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A BladeCenter Chemistry Set

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Each compute node uses the IPoIB fabric to nfs3 mount the SAN attached file systems from the head node. An Ethernet gateway module - also installed in the SFS-3012 switch - provides Ethernet IP connectivity to the IPoIB network as a bridge to a NAT-routed VLAN (104) on the Cisco 3650 switch. This Ethernet switch trunks both VLANs over a two-fiber pair port channel (using differential routing) back to 12 Oxford Street, where a departmental Cisco 6509 with dual Sup720s provides routing services.

"When it was all said and done, the cluster, with its 14 blades, was just about the right size for the kind of projects and student user load we were shooting for - 50 students: 56 cores," says Lotto. "The different blades, with their varying amounts of memory and hard drive, are ideally suited to specific computational workloads and so far we haven't had one student complaint."

As complex as this cluster sounds when broken down into its component parts, for the end-user students, accessing the system is as easy as pulling up a Web-based browser session.

"We identified some software - we use WebMO and Q-Chem as two particular packages," says Lotto. "WebMO provides an intuitive graphical front end for drawing molecules and submitting jobs for calculation using the cluster, while Q-Chem acts as an advanced computational chemistry package supporting several molecular orbital calculation methods running behind WebMO. So the students can focus on the chemistry, the software interface is as simple as opening a Web browser on their own computer, following the instructions given to them and submitting their jobs."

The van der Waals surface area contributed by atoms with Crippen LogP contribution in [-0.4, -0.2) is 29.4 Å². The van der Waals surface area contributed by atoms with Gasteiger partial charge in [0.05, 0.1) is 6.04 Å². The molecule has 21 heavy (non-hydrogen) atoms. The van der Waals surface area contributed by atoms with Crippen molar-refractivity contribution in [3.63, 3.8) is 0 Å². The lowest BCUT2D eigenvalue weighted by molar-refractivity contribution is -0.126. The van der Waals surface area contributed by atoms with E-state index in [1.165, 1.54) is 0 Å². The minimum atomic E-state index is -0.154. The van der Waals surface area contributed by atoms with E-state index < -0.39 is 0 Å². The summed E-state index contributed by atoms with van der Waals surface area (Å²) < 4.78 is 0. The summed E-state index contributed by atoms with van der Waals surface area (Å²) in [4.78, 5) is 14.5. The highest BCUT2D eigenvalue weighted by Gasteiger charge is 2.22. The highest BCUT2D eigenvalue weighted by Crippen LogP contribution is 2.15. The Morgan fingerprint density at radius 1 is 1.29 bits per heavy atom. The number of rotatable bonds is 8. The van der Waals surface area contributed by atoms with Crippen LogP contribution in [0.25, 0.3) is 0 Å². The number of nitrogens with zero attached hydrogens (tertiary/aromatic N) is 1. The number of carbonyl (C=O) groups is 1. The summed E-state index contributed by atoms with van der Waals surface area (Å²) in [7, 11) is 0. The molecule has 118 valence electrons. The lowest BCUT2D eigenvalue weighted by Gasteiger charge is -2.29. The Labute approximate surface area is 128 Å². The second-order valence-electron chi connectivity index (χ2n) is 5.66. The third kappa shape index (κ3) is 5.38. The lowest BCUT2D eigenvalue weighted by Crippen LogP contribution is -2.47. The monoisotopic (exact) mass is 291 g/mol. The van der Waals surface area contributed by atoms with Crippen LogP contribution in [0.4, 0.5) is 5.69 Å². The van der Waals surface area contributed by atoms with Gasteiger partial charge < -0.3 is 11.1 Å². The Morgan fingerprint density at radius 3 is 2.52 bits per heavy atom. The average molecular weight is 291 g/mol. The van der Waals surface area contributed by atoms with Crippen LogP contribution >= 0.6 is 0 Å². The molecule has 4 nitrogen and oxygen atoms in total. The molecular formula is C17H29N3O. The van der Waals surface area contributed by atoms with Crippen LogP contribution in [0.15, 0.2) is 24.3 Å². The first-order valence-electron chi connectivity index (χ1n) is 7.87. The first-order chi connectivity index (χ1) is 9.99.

Future Improvements and Room to Grow

The BladeCenter cluster configured by Harvard's chemistry and chemical biology departments was designed to take into account future growth, as well as provide flexibility to better address potential problems and/or bottlenecks. And, even though student and faculty satisfaction has been high, Lotto admits there are some aspects of the system he'd like to improve.

"The system, as it's currently set up, is working beautifully in most situations," says Lotto. "I'm having some trouble with the shared file system when the cluster is under a high load, and I'm not at all surprised by that given the fact NFS V3 is really not the protocol designed for high-performance cluster file systems. So what I'm doing right now is working with several IBM GPFS* (general parallel file system) folks and looking to migrate the existing infrastructure to a GPFS file system that would take better advantage of the IB SAN fabric. "

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Ryan Rhodes is news editor for IBM Systems Magazine. Ryan can be reached at

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